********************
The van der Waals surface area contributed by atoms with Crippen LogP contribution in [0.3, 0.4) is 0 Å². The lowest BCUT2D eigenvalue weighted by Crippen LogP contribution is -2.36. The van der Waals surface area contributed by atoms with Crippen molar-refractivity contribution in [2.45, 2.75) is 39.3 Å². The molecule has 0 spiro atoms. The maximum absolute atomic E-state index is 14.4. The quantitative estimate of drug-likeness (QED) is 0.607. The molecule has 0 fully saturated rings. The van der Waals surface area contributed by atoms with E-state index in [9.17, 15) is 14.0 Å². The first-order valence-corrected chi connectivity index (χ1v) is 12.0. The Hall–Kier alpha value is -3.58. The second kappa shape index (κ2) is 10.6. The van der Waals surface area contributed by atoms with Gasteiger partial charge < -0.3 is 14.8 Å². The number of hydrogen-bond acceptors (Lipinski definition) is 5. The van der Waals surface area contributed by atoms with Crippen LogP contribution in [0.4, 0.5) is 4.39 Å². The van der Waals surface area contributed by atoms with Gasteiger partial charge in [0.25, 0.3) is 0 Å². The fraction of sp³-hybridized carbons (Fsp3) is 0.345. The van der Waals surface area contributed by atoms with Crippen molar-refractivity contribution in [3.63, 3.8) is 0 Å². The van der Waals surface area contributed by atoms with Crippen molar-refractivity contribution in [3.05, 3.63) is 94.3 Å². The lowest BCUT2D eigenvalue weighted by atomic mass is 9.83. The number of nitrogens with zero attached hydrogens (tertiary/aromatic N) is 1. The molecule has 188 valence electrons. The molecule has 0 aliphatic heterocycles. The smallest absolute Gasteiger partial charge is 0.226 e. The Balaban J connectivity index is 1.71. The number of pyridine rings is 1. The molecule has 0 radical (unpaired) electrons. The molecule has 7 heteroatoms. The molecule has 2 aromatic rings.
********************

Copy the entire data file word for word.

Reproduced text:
The van der Waals surface area contributed by atoms with Crippen LogP contribution in [0.3, 0.4) is 0 Å². The lowest BCUT2D eigenvalue weighted by Crippen LogP contribution is -2.36. The van der Waals surface area contributed by atoms with Crippen molar-refractivity contribution in [2.45, 2.75) is 39.3 Å². The molecule has 0 spiro atoms. The maximum absolute atomic E-state index is 14.4. The quantitative estimate of drug-likeness (QED) is 0.607. The molecule has 0 fully saturated rings. The van der Waals surface area contributed by atoms with E-state index in [9.17, 15) is 14.0 Å². The first-order valence-corrected chi connectivity index (χ1v) is 12.0. The Hall–Kier alpha value is -3.58. The second kappa shape index (κ2) is 10.6. The van der Waals surface area contributed by atoms with Gasteiger partial charge < -0.3 is 14.8 Å². The number of hydrogen-bond acceptors (Lipinski definition) is 5. The van der Waals surface area contributed by atoms with Crippen LogP contribution in [0.4, 0.5) is 4.39 Å². The van der Waals surface area contributed by atoms with Gasteiger partial charge in [0.25, 0.3) is 0 Å². The fraction of sp³-hybridized carbons (Fsp3) is 0.345. The van der Waals surface area contributed by atoms with Crippen molar-refractivity contribution in [3.63, 3.8) is 0 Å². The van der Waals surface area contributed by atoms with Crippen molar-refractivity contribution in [3.05, 3.63) is 94.3 Å². The lowest BCUT2D eigenvalue weighted by atomic mass is 9.83. The number of nitrogens with zero attached hydrogens (tertiary/aromatic N) is 1. The molecule has 188 valence electrons. The molecule has 0 aliphatic heterocycles. The smallest absolute Gasteiger partial charge is 0.226 e. The Balaban J connectivity index is 1.71. The number of pyridine rings is 1. The molecule has 0 radical (unpaired) electrons. The molecule has 7 heteroatoms. The molecule has 2 aromatic rings.